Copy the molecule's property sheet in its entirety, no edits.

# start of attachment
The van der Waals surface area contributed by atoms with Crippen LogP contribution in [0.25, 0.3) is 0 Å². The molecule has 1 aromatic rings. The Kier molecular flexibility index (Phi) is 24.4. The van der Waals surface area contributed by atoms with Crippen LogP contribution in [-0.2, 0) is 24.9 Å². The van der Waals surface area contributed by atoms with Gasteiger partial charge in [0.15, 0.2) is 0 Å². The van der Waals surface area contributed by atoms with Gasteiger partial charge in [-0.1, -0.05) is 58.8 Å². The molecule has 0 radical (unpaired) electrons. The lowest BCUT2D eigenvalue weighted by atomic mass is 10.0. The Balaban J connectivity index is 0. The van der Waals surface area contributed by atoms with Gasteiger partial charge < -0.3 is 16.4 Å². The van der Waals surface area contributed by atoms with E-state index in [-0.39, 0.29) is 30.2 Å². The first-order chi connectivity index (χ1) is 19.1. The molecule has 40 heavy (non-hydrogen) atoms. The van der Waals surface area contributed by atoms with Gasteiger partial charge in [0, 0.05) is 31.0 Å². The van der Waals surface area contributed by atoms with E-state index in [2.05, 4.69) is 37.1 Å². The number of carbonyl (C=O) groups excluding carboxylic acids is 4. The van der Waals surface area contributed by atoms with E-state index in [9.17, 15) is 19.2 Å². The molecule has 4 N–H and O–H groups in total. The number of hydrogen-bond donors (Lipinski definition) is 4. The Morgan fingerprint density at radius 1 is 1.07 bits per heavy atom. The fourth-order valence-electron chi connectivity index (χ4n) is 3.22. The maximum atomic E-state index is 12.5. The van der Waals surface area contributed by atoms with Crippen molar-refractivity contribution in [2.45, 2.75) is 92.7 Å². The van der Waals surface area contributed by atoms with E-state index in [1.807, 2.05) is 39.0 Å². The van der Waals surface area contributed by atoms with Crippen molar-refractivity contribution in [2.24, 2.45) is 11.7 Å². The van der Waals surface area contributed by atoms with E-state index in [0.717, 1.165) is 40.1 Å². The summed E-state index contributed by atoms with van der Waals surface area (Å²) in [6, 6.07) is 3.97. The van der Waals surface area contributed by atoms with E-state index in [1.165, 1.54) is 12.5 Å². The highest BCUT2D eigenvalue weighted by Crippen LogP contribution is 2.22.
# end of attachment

The van der Waals surface area contributed by atoms with Crippen LogP contribution in [0.25, 0.3) is 0 Å². The molecule has 1 aromatic rings. The Kier molecular flexibility index (Phi) is 24.4. The van der Waals surface area contributed by atoms with Crippen LogP contribution in [-0.2, 0) is 24.9 Å². The van der Waals surface area contributed by atoms with Gasteiger partial charge in [0.15, 0.2) is 0 Å². The van der Waals surface area contributed by atoms with Gasteiger partial charge in [-0.1, -0.05) is 58.8 Å². The molecule has 0 radical (unpaired) electrons. The lowest BCUT2D eigenvalue weighted by atomic mass is 10.0. The Balaban J connectivity index is 0. The van der Waals surface area contributed by atoms with Gasteiger partial charge < -0.3 is 16.4 Å². The van der Waals surface area contributed by atoms with E-state index in [-0.39, 0.29) is 30.2 Å². The first-order chi connectivity index (χ1) is 19.1. The molecule has 40 heavy (non-hydrogen) atoms. The van der Waals surface area contributed by atoms with Gasteiger partial charge in [0, 0.05) is 31.0 Å². The van der Waals surface area contributed by atoms with E-state index in [2.05, 4.69) is 37.1 Å². The number of carbonyl (C=O) groups excluding carboxylic acids is 4. The van der Waals surface area contributed by atoms with E-state index in [9.17, 15) is 19.2 Å². The molecule has 4 N–H and O–H groups in total. The number of hydrogen-bond donors (Lipinski definition) is 4. The Morgan fingerprint density at radius 1 is 1.07 bits per heavy atom. The fourth-order valence-electron chi connectivity index (χ4n) is 3.22. The maximum atomic E-state index is 12.5. The van der Waals surface area contributed by atoms with Crippen molar-refractivity contribution in [2.45, 2.75) is 92.7 Å². The van der Waals surface area contributed by atoms with E-state index in [1.807, 2.05) is 39.0 Å². The van der Waals surface area contributed by atoms with Crippen molar-refractivity contribution in [2.24, 2.45) is 11.7 Å². The van der Waals surface area contributed by atoms with E-state index in [0.717, 1.165) is 40.1 Å². The summed E-state index contributed by atoms with van der Waals surface area (Å²) in [6, 6.07) is 3.97. The van der Waals surface area contributed by atoms with E-state index in [1.165, 1.54) is 12.5 Å². The highest BCUT2D eigenvalue weighted by Crippen LogP contribution is 2.22.